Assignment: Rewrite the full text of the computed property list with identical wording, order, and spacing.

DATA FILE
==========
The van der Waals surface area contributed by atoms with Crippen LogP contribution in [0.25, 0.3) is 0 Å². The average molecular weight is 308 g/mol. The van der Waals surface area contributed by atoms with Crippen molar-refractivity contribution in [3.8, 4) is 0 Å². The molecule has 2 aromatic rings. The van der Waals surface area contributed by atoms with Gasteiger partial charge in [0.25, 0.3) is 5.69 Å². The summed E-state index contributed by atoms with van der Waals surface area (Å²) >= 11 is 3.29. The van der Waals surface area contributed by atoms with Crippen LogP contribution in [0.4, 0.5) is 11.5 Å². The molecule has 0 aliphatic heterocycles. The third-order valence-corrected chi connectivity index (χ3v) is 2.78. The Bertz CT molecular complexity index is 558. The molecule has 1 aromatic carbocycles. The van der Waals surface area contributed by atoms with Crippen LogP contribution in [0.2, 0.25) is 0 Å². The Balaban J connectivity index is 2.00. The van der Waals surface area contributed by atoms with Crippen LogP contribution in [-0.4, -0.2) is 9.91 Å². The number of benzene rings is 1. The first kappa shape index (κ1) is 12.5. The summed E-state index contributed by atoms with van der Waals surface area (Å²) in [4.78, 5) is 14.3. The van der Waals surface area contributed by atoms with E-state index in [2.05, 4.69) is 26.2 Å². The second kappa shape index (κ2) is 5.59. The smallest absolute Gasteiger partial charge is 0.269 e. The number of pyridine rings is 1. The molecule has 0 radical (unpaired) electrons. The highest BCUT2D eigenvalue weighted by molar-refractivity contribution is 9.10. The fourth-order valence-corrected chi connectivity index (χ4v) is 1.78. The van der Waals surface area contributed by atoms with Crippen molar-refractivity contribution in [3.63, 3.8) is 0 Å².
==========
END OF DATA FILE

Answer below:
The van der Waals surface area contributed by atoms with Crippen LogP contribution in [0.25, 0.3) is 0 Å². The average molecular weight is 308 g/mol. The van der Waals surface area contributed by atoms with Crippen molar-refractivity contribution in [3.8, 4) is 0 Å². The molecule has 2 aromatic rings. The van der Waals surface area contributed by atoms with Gasteiger partial charge in [0.25, 0.3) is 5.69 Å². The summed E-state index contributed by atoms with van der Waals surface area (Å²) >= 11 is 3.29. The van der Waals surface area contributed by atoms with Crippen LogP contribution in [0.4, 0.5) is 11.5 Å². The molecule has 0 aliphatic heterocycles. The third-order valence-corrected chi connectivity index (χ3v) is 2.78. The Bertz CT molecular complexity index is 558. The molecule has 1 aromatic carbocycles. The van der Waals surface area contributed by atoms with Crippen LogP contribution in [0.2, 0.25) is 0 Å². The Balaban J connectivity index is 2.00. The van der Waals surface area contributed by atoms with Crippen LogP contribution in [-0.4, -0.2) is 9.91 Å². The number of benzene rings is 1. The first kappa shape index (κ1) is 12.5. The summed E-state index contributed by atoms with van der Waals surface area (Å²) in [4.78, 5) is 14.3. The van der Waals surface area contributed by atoms with E-state index in [2.05, 4.69) is 26.2 Å². The second kappa shape index (κ2) is 5.59. The smallest absolute Gasteiger partial charge is 0.269 e. The number of pyridine rings is 1. The molecule has 0 radical (unpaired) electrons. The highest BCUT2D eigenvalue weighted by molar-refractivity contribution is 9.10. The fourth-order valence-corrected chi connectivity index (χ4v) is 1.78. The van der Waals surface area contributed by atoms with Crippen molar-refractivity contribution in [3.63, 3.8) is 0 Å².